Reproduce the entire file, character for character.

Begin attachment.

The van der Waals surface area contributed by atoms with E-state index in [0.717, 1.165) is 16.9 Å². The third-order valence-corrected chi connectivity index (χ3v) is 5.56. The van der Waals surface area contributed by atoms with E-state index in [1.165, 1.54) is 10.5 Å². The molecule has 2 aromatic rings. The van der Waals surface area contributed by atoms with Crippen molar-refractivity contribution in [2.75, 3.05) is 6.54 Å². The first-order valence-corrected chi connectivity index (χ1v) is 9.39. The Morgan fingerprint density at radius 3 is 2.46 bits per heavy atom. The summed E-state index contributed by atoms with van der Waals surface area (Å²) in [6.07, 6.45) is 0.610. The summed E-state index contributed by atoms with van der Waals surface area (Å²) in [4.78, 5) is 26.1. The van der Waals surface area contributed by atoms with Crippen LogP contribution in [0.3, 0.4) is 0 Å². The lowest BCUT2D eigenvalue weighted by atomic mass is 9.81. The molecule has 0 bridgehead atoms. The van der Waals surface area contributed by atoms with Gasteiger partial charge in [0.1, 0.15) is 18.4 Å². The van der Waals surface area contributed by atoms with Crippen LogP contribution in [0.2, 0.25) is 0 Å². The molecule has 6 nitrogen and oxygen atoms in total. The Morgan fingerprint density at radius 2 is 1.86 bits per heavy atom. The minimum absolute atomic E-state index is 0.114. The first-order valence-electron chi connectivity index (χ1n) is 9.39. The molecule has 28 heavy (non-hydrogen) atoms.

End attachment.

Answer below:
The van der Waals surface area contributed by atoms with E-state index in [0.717, 1.165) is 16.9 Å². The third-order valence-corrected chi connectivity index (χ3v) is 5.56. The van der Waals surface area contributed by atoms with E-state index in [1.165, 1.54) is 10.5 Å². The molecule has 2 aromatic rings. The van der Waals surface area contributed by atoms with Crippen molar-refractivity contribution in [2.75, 3.05) is 6.54 Å². The first-order valence-corrected chi connectivity index (χ1v) is 9.39. The Morgan fingerprint density at radius 3 is 2.46 bits per heavy atom. The summed E-state index contributed by atoms with van der Waals surface area (Å²) in [6.07, 6.45) is 0.610. The summed E-state index contributed by atoms with van der Waals surface area (Å²) in [4.78, 5) is 26.1. The van der Waals surface area contributed by atoms with Crippen LogP contribution in [0.3, 0.4) is 0 Å². The lowest BCUT2D eigenvalue weighted by atomic mass is 9.81. The molecule has 0 bridgehead atoms. The van der Waals surface area contributed by atoms with Gasteiger partial charge in [0.1, 0.15) is 18.4 Å². The van der Waals surface area contributed by atoms with Crippen LogP contribution in [0.2, 0.25) is 0 Å². The molecule has 6 nitrogen and oxygen atoms in total. The Morgan fingerprint density at radius 2 is 1.86 bits per heavy atom. The minimum absolute atomic E-state index is 0.114. The first-order valence-electron chi connectivity index (χ1n) is 9.39. The molecule has 28 heavy (non-hydrogen) atoms.